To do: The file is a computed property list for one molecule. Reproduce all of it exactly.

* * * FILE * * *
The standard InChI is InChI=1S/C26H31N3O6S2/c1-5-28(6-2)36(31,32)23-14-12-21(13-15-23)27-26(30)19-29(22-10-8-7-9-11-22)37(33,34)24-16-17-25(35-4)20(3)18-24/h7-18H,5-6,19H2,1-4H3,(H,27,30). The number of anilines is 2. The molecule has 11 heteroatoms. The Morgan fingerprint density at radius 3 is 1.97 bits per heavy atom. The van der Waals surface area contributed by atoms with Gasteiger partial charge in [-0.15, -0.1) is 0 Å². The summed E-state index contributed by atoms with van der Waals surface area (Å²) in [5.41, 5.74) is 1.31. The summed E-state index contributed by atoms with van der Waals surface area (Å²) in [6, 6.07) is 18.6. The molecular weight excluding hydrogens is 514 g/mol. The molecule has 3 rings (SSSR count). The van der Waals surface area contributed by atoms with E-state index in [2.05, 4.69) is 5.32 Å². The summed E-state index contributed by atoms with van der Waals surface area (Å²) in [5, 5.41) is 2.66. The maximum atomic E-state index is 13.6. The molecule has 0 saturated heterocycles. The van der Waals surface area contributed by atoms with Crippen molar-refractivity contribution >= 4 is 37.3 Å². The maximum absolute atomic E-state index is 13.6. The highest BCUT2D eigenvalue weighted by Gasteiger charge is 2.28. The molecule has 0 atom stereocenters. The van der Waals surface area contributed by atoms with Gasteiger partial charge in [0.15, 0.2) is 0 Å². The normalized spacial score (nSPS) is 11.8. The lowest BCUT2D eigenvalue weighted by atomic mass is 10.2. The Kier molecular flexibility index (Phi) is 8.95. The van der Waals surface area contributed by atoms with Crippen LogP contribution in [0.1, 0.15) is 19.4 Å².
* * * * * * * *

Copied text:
The standard InChI is InChI=1S/C26H31N3O6S2/c1-5-28(6-2)36(31,32)23-14-12-21(13-15-23)27-26(30)19-29(22-10-8-7-9-11-22)37(33,34)24-16-17-25(35-4)20(3)18-24/h7-18H,5-6,19H2,1-4H3,(H,27,30). The number of anilines is 2. The molecule has 11 heteroatoms. The Morgan fingerprint density at radius 3 is 1.97 bits per heavy atom. The van der Waals surface area contributed by atoms with Gasteiger partial charge in [-0.15, -0.1) is 0 Å². The summed E-state index contributed by atoms with van der Waals surface area (Å²) in [5.41, 5.74) is 1.31. The summed E-state index contributed by atoms with van der Waals surface area (Å²) in [6, 6.07) is 18.6. The molecular weight excluding hydrogens is 514 g/mol. The molecule has 3 rings (SSSR count). The van der Waals surface area contributed by atoms with E-state index in [2.05, 4.69) is 5.32 Å². The summed E-state index contributed by atoms with van der Waals surface area (Å²) in [5, 5.41) is 2.66. The maximum atomic E-state index is 13.6. The molecule has 0 saturated heterocycles. The van der Waals surface area contributed by atoms with Crippen molar-refractivity contribution >= 4 is 37.3 Å². The maximum absolute atomic E-state index is 13.6. The highest BCUT2D eigenvalue weighted by Gasteiger charge is 2.28. The molecule has 0 atom stereocenters. The van der Waals surface area contributed by atoms with Gasteiger partial charge in [0.15, 0.2) is 0 Å². The normalized spacial score (nSPS) is 11.8. The lowest BCUT2D eigenvalue weighted by atomic mass is 10.2. The Kier molecular flexibility index (Phi) is 8.95. The van der Waals surface area contributed by atoms with Crippen LogP contribution in [0.1, 0.15) is 19.4 Å².